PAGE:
“I’m trying to work within the parameters of our current traffic flow, with a hope and the strategy to maybe someday do more with dinner,” she said.

One incentive for pursuing a dinner—and lunch—program is the higher dollar spend per trip versus breakfast, Sandlin said.

At Temple, Texas-based McLane, Farley Kaiser, senior director of culinary innovation, said because dinner tends to be the biggest meal of the day for many—and often is shared with others—“the option to be able to provide a different offer or a slightly higher quality offer is the defining piece to stand out from the crowd.”

Even limiting the time during which an item is offered can up its appeal, she added, noting that a large c-store chain with whom she worked years ago put a time limit on when certain items are available. So starting around 4:30 p.m., for example, was when customers could start to purchase items like burgers and fried chicken sandwiches.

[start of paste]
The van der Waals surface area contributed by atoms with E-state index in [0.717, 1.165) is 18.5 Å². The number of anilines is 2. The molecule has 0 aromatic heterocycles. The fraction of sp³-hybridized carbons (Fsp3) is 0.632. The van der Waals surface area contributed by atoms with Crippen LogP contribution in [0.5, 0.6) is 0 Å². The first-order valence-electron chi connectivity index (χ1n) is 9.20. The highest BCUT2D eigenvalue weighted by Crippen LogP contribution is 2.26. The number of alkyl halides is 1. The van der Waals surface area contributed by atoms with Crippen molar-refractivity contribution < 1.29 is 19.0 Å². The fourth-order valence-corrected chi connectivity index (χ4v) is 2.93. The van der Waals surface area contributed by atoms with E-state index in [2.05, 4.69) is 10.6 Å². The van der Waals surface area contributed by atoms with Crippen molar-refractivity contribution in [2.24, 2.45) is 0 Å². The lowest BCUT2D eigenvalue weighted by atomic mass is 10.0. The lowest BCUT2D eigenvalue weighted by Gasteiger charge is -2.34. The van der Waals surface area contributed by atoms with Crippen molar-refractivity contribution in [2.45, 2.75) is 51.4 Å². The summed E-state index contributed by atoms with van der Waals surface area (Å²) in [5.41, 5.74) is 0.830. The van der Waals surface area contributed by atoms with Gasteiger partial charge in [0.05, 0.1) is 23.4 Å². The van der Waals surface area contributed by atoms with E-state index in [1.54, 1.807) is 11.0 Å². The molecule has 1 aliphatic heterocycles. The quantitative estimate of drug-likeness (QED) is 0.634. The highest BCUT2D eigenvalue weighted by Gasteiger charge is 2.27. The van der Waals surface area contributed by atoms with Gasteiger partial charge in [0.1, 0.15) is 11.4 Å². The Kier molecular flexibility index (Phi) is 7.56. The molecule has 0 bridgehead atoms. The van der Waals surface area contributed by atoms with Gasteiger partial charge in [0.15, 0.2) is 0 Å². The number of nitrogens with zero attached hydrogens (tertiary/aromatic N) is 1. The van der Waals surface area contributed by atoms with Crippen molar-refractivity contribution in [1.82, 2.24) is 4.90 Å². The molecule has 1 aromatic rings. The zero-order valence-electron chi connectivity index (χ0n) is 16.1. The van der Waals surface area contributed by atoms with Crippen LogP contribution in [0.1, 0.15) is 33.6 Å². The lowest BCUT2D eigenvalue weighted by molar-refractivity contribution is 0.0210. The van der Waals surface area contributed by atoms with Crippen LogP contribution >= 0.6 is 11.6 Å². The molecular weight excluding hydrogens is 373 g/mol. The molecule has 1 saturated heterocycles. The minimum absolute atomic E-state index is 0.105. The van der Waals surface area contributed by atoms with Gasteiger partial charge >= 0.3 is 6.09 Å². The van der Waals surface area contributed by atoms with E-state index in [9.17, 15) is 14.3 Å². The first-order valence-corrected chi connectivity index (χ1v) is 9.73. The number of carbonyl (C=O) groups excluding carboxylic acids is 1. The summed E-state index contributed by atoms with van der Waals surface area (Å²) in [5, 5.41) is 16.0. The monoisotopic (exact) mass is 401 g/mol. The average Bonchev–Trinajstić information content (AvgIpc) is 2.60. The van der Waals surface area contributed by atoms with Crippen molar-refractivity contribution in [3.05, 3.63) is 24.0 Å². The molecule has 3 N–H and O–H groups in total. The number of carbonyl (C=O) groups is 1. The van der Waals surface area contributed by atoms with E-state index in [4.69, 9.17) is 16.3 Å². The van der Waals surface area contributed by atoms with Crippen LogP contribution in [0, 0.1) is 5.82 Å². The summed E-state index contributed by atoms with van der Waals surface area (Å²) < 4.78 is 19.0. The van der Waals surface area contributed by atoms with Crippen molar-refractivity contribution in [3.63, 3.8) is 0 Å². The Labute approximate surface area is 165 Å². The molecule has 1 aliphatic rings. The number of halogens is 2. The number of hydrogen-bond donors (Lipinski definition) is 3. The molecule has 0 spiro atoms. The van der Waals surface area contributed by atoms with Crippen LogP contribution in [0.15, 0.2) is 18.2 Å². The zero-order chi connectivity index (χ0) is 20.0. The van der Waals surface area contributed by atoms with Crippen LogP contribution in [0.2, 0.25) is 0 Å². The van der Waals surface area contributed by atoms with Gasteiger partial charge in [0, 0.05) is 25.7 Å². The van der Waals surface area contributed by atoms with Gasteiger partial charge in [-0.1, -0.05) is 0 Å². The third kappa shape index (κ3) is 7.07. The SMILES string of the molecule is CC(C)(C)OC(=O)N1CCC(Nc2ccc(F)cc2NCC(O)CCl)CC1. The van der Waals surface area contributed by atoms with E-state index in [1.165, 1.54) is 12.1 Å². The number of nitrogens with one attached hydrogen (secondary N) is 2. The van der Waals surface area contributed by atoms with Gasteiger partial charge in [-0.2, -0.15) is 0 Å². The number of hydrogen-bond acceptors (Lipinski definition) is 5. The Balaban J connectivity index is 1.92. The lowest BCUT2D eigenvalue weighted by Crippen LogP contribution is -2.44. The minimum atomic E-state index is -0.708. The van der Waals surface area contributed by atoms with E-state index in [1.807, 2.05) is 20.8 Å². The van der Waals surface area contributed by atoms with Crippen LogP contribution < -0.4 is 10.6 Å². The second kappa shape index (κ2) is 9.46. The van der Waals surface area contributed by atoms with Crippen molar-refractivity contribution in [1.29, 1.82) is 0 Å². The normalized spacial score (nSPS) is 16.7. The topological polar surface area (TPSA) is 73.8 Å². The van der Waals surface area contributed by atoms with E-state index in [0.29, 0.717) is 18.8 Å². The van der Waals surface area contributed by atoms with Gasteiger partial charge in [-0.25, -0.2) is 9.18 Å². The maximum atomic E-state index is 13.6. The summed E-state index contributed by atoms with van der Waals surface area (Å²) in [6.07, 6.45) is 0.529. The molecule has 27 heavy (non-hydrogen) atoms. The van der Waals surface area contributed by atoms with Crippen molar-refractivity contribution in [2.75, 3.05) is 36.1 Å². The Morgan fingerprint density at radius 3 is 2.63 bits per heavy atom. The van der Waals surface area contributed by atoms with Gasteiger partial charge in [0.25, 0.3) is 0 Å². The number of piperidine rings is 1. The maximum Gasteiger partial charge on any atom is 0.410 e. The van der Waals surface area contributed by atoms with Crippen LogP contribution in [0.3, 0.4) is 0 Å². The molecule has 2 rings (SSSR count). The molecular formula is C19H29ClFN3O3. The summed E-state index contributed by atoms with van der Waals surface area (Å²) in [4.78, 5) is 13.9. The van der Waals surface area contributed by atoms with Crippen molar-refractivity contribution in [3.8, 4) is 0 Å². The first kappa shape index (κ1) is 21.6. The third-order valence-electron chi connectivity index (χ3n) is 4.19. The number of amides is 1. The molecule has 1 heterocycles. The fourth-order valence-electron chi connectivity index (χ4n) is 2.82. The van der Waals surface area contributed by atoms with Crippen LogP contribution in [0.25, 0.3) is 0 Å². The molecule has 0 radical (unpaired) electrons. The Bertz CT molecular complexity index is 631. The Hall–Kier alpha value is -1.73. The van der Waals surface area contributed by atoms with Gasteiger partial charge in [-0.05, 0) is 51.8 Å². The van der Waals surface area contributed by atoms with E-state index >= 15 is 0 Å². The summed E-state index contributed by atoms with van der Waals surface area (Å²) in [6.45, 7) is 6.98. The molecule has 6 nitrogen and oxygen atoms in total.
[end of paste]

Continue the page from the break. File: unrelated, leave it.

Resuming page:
“They wanted to differentiate dinner as an offer and a reason to turn onto the lot, even beyond gas,” she said.

These strategies are working, Burcher said, with those adding or extending offers enjoying increases because they’re offering a different product to a new guest in a different daypart.

“The Wawa pizza promotion is brilliant,” he said. “They’re starting a dinner program that really started three years ago with burgers and fries and has now expanded into pizza, adding incremental visits, sales and profits.”


The jump in convenience-store breakfast sandwich sales from  September 2022 to 2023. Source: Circana Group/CREST


Opportunities Abound

Kaiser said there are opportunities in lunch and dinner because the menu innovation available s pretty expansive. She recommends that c-stores play off popular items in their innovation endeavors.